£62 per night
Expected price for:10 Mar - 11 Mar
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A place of sparkling beaches and dramatic moorland, Cornwall is a study in contrasts. Tucked away in the southwest of England – whether your fancy is taken by its lush coastline or its wild interior, its tiny fishing villages or its bustling towns – Cornwall offers something for everyone. But whichever way you like it, nature is the county’s key attraction. From Celts and ancient Christians through to the works of novelist Daphne du Maurier and Barbara Hepworth, the landscape of Cornwall has long proven to be inspirational, stirring a siren call in those who venture to this far corner of England.
The Romans didn’t make much of an in-roads in Cornwall and as a consequence of this, the Celtic tribes native to this region were left to their own devices. Despite being insulated from Romano-British influence, Cornishmen were renowned across Europe for their tin producing skills. Perhaps thanks to this trade, even today, Cornwall maintains close ties with the Celtic cultures of Brittany, Ireland, and Wales. Those visiting the county will find that the past is always present; old stone quoits and barrows dot the countryside and many places bear Cornish names. Sacred wells abound here and Celtic knot work is a common architectural motif. While only actively spoken by a few thousand people today, the Cornish language now has protected status. But this, of course, is a land of myth and legend and those keen to touch the past can chase the tale of King Arthur at the ruins of Tintagel Castle on the county’s north coast.
It may look like a single unbroken stretch of land on the map, the county’s two coasts are very different. The north coast of Cornwall, which stretches from Land’s End up to Bude, is exposed to the open ocean. The beaches here – including those at Perranporth, Fistral Bay, Polzeath and Bude – are wide and wind-swept, perfect for swimmers and surfers while the area around Rock is known for many a swanky hotel. In contrast, Cornwall’s south coast – often referred to as the “Cornish Riviera” – is sheltered and calm. But no matter which coast you choose, there’s plenty to see. On the south coast, the famous Eden Project – near bustling St. Austell – offers a glimpse into different biomes from around the world. Moving further along the coast, the Lizard Peninsula is a rocky outcrop featuring rare flora and fauna above azure waters. Heading toward the end of the peninsula, St. Michael’s Mount is an island connected by a granite causeway traversable at low tide.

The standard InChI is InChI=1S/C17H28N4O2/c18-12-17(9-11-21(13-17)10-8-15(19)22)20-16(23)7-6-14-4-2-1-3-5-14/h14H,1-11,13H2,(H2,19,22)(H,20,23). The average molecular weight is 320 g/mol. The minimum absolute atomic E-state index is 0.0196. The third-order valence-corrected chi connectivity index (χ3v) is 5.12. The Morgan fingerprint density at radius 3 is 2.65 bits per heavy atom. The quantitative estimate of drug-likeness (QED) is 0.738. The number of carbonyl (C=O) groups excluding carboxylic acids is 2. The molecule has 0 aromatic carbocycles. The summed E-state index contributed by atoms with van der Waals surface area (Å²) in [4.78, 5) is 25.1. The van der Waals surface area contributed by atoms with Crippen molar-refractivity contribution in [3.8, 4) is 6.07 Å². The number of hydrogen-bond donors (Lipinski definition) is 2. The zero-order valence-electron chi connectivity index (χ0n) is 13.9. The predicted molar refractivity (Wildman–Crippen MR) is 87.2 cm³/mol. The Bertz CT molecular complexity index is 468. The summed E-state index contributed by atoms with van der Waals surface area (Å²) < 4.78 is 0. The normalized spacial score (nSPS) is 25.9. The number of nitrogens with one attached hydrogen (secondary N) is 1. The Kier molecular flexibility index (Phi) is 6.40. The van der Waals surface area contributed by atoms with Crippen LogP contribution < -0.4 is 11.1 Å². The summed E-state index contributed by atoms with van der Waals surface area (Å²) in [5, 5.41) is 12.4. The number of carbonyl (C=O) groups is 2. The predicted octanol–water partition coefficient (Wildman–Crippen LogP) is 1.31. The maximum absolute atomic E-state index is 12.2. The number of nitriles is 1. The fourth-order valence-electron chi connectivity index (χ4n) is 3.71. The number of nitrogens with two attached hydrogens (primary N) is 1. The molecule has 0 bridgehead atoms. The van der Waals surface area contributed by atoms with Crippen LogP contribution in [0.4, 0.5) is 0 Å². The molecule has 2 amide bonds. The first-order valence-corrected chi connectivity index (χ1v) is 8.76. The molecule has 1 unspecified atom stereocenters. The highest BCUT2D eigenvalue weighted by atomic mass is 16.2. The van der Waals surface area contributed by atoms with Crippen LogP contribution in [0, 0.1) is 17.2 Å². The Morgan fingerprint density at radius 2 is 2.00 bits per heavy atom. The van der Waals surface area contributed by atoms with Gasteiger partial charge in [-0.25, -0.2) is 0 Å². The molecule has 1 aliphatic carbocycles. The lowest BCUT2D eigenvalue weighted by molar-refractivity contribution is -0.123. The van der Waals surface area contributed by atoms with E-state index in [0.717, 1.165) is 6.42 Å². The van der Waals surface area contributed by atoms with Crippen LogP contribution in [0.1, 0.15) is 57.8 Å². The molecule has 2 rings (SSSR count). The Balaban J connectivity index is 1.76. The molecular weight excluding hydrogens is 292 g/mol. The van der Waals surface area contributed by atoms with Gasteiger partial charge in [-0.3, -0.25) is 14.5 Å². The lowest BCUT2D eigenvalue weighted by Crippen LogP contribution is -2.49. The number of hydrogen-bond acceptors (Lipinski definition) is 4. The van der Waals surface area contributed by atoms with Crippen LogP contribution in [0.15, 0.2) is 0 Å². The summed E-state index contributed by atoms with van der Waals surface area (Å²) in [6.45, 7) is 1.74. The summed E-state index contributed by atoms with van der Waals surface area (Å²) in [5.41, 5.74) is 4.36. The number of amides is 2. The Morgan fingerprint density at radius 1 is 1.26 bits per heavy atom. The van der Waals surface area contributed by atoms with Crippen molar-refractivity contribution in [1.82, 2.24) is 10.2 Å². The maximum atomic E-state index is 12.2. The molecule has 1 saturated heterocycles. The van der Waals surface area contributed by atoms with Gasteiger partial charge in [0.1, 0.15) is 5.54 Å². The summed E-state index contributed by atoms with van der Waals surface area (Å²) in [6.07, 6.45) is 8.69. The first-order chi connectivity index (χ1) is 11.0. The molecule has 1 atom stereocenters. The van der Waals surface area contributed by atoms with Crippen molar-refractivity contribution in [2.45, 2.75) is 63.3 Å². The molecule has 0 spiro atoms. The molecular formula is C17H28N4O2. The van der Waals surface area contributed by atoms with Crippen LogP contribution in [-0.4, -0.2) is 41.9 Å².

Turning inland from the coast, Cornwall’s interior unfolds into gentle pasture before rising up into the famous Bodmin Moor. Dotted with low scrub, trickling streams and granite protuberances – some man-made, some natural – parts of the moor are today used as grazing land and are home to a unique range of plants and wildlife. Near the town of Bodmin itself, legend-hunters will find Dozmary Pool, a site closely associated with King Arthur. After a day out on the moors, cosy up in the 300-year-old Jamaica Inn, a place made famous by Daphne du Maurier’s eponymous novel. Those keen to explore Cornwall’s mining heritage will do well to stop by any of the mining heritage sites dotted between St. Austell and Truro. If you head for the latter town – technically designated a city thanks to its impressive Gothic-revival cathedral – it’s worth calling in at the Royal Cornwall Museum for a big dose of Cornish history and culture.
From fresh seafood to pastries and baked goods, Cornish cuisine is in a class all of its own. Local specialties include meat and veg-filled pasties – sometimes called oggies – as well as the visually striking stargazy pie. While visitors can sample golden saffron buns and spicy-sweet fairings, a Cornish cream tea is not to be missed. Top your splits with strawberry jam and then clotted cream or for something different, try the “thunder and lightning” variation. This swaps jam for honey or treacle. When it comes to sleeping, Cornwall’s hotels and accommodation are concentrated heavily on either of its coasts. However, those hoping to sleep inland will still find a decent hotel selection in mid-Cornwall and around Bodmin Moor. In addition to conventional hotel accommodation, Cornwall also offers a good range of quirky period properties as well as ample camping and glamping opportunities.